When I try to imagine traveling to Indiana Territory , the first thing I see is one of those big signs we have today at state lines: Welcome to Indiana Territory.
Of course, there were no signs. No advertisements “Come live in Indiana Territory.” No real estate agents (at least not in today’s sense of the word) offering to make all your dreams come true.
There was word of mouth. And the promise of land.
Oh! And Danger… Lots and lots of danger.
Week 5 of the 100-words-per-week Serial Novel (which is technically Flash Fiction) exercise at the Writing Forum has come and gone. Over a month ago, I’m afraid .
Still, I owe you the conclusion to my wee story . So, without further ado, the end of What Price, Charlie? (Working Title)
Amber hooch was the hardest to fake.
That’s what Edna the waitress had told Charlie the night the raid evacuated them to the alley.
He called her Daisy. She was beautiful and a little helpless, like the flower.
And, tonight, he needed one-hundred proof courage to ask her out. One perk of working in a gin joint was the gin, amber colored or otherwise. He didn’t care that it was made in someone’s bathtub.
He downed his drink. But before he could utter a word, the muscled brute they called The Doctor walked in, marched right up to Daisy and grabbed the back of her hair, holding her captive.
“Are you a common tramp, now Edna? Are you? I’ve seen you with that piano boy.”
The man wrenched her across the counter toward him. “We made a deal, doll. Remember? As long as you’re my gal, your family don’t go down in flames. That’s what we call in the business an In—” slap “—fie—” slap “—night—” slap “—Agreement. You got that, Edna? Constant. Forever.” He shoved her backward, the movement causing her to stumble.
“Now, bring me some brown. I’ll be in my office.”
In a weird show of forced diplomacy, Charlie had waited behind the club as Daisy asked instead of bashing in the Doctor’s face with his elbow. Now, he watched in amazement as his gritty blonde walked toward him, head high.
“Run away with me Daisy. We can have a happy life somewhere that maniac will never find us.”
“And leave my family here to suffer? I can’t do that, Charlie. I’m sorry. The Doctor has documents falsely implicating my father in a bank heist and I’m the only thing between him and jail.”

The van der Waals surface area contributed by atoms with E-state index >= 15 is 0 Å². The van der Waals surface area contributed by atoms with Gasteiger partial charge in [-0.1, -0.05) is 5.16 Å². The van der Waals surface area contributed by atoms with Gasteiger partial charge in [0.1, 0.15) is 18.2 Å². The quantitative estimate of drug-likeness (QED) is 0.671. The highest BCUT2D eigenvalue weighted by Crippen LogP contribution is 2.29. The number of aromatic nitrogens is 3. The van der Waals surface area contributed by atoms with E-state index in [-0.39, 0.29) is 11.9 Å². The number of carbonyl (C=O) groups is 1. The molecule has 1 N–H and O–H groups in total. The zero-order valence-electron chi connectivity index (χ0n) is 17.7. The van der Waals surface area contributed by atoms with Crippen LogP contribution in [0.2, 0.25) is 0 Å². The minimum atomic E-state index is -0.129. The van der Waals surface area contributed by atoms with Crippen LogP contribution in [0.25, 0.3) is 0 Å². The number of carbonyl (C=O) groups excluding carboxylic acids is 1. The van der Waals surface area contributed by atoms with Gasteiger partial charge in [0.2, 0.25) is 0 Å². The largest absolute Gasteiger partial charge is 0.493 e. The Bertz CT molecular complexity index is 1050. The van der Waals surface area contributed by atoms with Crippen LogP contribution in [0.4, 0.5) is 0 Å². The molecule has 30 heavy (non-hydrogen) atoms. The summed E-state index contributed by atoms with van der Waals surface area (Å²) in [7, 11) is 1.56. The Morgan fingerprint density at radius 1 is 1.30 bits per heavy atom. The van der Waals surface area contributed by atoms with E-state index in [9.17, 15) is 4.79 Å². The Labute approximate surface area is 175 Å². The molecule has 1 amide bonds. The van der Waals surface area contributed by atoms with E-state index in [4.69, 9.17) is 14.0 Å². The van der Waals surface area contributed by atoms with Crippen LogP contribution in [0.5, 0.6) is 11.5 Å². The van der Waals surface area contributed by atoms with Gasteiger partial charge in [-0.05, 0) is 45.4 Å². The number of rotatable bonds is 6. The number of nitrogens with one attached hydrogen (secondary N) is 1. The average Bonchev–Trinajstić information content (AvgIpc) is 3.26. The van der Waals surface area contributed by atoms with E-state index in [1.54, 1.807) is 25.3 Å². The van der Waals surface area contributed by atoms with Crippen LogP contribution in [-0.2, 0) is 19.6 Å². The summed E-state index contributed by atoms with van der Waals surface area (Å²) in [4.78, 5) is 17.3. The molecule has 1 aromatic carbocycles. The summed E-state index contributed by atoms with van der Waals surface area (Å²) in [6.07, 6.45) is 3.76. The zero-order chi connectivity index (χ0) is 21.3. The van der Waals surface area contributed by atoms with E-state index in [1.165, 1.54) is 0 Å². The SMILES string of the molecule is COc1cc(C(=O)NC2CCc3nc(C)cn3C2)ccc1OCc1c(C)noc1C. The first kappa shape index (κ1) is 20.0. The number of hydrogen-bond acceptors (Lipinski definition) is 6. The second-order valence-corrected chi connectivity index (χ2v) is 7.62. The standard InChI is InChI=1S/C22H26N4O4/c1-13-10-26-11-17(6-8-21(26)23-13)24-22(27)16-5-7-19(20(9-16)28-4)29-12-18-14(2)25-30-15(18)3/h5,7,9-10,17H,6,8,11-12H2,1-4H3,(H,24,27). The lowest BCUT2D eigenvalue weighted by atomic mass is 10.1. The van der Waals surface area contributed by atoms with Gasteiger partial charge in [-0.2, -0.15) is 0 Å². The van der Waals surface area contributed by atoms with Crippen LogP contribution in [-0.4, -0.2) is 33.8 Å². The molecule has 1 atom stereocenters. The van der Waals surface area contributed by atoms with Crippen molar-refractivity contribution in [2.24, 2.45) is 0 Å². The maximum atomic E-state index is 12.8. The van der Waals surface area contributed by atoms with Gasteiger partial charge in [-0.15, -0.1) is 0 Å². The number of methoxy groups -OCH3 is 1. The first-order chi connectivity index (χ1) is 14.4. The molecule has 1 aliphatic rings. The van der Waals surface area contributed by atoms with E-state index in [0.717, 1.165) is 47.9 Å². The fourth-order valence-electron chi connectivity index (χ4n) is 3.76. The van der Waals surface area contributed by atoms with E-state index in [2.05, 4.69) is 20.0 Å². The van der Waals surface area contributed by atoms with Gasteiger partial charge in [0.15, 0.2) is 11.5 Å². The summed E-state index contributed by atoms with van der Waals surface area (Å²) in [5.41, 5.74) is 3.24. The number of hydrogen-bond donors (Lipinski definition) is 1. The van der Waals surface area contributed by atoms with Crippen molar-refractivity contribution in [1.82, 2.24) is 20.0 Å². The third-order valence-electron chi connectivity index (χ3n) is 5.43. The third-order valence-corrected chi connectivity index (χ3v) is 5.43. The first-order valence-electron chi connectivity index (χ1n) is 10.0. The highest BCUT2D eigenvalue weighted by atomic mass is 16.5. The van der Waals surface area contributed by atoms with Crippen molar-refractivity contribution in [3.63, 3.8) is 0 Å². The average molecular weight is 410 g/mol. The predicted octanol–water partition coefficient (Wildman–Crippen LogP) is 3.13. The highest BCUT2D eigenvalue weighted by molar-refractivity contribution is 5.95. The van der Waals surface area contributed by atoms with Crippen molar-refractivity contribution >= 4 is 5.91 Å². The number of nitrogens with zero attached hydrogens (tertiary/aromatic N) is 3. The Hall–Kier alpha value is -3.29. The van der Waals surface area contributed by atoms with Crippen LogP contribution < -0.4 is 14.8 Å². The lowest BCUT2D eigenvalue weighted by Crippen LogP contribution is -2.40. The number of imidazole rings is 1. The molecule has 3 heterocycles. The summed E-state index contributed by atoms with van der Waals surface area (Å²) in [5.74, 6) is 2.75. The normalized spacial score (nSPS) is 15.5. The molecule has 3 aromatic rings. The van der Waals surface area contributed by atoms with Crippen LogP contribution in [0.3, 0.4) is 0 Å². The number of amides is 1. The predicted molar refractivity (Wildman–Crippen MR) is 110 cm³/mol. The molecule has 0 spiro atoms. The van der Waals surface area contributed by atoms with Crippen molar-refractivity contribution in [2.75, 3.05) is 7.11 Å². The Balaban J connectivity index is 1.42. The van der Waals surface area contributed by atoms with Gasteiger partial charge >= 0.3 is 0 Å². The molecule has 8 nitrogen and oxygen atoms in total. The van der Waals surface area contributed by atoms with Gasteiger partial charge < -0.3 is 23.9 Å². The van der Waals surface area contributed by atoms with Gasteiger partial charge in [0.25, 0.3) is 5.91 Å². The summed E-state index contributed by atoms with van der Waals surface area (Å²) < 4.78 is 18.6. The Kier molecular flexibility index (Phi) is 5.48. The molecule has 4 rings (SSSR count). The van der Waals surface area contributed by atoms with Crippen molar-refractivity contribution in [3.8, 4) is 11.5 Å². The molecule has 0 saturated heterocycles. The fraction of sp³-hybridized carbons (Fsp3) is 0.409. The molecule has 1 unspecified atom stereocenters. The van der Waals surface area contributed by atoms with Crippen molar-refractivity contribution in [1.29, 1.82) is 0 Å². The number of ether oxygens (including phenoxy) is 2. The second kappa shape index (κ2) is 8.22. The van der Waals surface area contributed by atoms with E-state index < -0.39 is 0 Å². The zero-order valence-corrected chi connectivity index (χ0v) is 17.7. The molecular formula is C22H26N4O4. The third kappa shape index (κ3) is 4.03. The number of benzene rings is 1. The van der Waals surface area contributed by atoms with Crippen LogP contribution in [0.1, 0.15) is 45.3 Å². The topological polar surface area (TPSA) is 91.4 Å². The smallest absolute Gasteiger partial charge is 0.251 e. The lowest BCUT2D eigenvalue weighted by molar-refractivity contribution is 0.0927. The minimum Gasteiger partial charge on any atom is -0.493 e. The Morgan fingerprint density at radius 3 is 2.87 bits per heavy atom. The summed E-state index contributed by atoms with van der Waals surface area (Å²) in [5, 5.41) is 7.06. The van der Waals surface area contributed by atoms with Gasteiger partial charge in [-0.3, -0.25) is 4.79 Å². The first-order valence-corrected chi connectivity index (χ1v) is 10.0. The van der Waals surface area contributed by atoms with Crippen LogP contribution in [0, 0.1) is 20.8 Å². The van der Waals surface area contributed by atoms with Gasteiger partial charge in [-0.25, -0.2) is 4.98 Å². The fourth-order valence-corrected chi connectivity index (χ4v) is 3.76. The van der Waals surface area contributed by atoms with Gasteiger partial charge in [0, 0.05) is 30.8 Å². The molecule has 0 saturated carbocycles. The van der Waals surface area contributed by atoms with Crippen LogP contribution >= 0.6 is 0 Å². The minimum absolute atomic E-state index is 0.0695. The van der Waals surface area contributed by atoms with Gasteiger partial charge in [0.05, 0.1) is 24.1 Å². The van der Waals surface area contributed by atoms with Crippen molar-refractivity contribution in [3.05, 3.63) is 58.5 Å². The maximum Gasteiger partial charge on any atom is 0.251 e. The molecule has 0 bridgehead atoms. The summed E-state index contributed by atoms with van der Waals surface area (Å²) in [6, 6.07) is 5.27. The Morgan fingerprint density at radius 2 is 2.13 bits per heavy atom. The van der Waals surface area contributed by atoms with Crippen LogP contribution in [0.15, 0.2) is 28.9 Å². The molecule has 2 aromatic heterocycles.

“Then we have to get those documents!”
They chose the evening of Frank Capone’s funeral–a lavish, invitation-only affair for the city’s most twisted and greedy, the Doctor among them—for the caper.
Charlie slid the key Daisy handed him into the lock, grateful they’d brought the lantern despite its grainy radiance.
“It’s just over here, in the office,” she whispered.
A match sizzled from within the dark room. “That you, Doll? I’ve been waiting for you.”
Daisy shoved Charlie toward to door. “Go! I’ll be alright. He loves me, remember.”
She raised the lamp. “I wanted to surpri—”
Gunfire erupted and Charlie watched her fall.
Charlie was alone in the cemetery. Her funeral was yesterday.
Hours after her death, he had formulated a plan, knowing the police would not deliver justice. Even now, the project to sabotage the Doctor’s organization was underway, cryptic pieces of the puzzle falling into place.
He plucked a petal from the daisy he clutched in his hand, let it flutter to her grave, then plucked another. “Kill the bastard. Kill him not,” he intoned, mocking the rhyme. “Kill the bastard. Kill him not.”
A gust blew the blooms off the mounded dirt as the last petal fell. “Kill the bastard.”
Sources & Notes
- Somehow, April is over and May has come and gone. Funny how time flies when life happens.
- Week 5 addresses the story element Denouement and requires use of at least five of the six given words: sabotage, even, cryptic, blow, imprint, project. According to LiteraryDevices.net, denouement is: “derived from the French word denoue, which means “to untie.” Denouement is a literary device that can be defined as the resolution of the issue of a complicated plot in fiction. The majority of examples of denouement show the resolution in the final part or chapter, often in an epilogue.”